Also on our bill is the more core Americana sound of Girls, Guns and Glory. This Boston quartet has been at it for just shy of a decade with a religious fealty to the legacy of Johnny Cash, Chuck Berry and Buddy Holly. It’s country with a spank and classic rock and roll with a twang. Lead singer Ward Hayden says the band is “really rooted in various American forms of music whether it’s rockabilly or hillbilly boogie or traditional country or rock ‘n’ roll. I consider us a rock ‘n’ roll band blended with classic country music, but this new album is really more of a straight up rock ‘n’ roll album.” He’s speaking of Good Luck, GGG’s most recent studio album from 2014. But they’ve more recently made a live covers album of all Hank Williams songs, interpreted with switchblade edge. The guys were supposed to kick off 2016 with gigs in New York and D.C. but the snows overtook those shows, so we’ll offer shelter from the storm and a welcoming stage.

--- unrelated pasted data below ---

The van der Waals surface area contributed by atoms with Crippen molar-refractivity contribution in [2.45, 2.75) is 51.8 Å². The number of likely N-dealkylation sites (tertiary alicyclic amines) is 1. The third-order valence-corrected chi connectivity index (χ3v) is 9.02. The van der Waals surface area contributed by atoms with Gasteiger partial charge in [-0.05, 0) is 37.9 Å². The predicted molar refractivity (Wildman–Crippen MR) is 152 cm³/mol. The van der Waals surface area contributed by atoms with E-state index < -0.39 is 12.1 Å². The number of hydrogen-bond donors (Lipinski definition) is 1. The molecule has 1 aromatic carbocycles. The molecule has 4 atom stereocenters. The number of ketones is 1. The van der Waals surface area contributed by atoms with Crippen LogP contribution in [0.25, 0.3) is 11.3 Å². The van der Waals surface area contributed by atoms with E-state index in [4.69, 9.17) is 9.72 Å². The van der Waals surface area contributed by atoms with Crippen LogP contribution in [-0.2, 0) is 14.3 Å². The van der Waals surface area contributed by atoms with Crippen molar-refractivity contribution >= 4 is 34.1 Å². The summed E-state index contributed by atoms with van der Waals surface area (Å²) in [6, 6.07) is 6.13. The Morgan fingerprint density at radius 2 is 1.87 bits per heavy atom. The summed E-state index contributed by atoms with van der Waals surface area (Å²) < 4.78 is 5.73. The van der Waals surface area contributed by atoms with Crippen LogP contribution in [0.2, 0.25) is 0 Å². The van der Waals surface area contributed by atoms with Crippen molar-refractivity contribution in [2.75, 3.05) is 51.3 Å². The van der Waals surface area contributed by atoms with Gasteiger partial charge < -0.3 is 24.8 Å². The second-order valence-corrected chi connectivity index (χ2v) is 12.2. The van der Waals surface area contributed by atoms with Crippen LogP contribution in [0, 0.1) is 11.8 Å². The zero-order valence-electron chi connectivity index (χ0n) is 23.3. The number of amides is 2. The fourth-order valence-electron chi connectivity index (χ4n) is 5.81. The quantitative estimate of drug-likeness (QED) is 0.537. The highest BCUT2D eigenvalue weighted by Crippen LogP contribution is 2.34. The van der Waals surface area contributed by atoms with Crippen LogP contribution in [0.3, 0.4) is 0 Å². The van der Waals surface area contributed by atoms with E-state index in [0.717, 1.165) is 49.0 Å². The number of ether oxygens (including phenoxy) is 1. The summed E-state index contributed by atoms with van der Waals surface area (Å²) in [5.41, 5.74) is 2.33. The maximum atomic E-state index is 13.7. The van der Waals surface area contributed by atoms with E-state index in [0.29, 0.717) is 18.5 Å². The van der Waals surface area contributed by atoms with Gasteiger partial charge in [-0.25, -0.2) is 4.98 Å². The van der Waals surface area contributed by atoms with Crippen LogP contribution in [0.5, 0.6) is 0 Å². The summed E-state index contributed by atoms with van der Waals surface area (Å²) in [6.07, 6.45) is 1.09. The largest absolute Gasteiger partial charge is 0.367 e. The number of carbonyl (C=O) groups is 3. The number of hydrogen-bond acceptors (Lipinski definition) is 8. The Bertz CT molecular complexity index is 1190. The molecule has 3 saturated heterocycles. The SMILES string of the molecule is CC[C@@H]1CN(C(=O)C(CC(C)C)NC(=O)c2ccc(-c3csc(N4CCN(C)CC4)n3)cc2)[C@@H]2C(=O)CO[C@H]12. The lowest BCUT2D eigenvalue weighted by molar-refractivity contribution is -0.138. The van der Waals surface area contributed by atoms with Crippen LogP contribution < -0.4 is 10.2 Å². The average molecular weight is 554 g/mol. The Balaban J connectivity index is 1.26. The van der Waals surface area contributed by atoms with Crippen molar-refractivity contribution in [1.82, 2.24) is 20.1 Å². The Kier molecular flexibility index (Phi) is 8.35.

Rounding things out is a new iteration of the musical journey of East Tennessee’s Kris Truelsen, whom we last saw in the old time duo The Blue Ridge Entertainers. Now he’s leading a four piece called Bill And The Belles with two ladies on banjo and fiddle and a gentleman bass player. The group revels in pre bluegrass songs, mountain ballads and Tin Pan Alley classics. They’ve been a resident band for the Radio Bristol revival of Farm and Fun Time via the Birthplace of Country Music. They’ll be in the second slot while opening artist Brian Whelan will bring well-wrought songs and the experience he garnered as a long time band member for Dwight Yoakam. He’s young and hugely respected for his musicianship and his singing. It also sounds like he brings and edge and free thinking spirit that we admire.
So while from here on Sunday morning we may all be wondering how we’ll get out of our driveways, we have no doubt that we will. The snow, I mean the show, will go on. See you for a big one on Wednesday.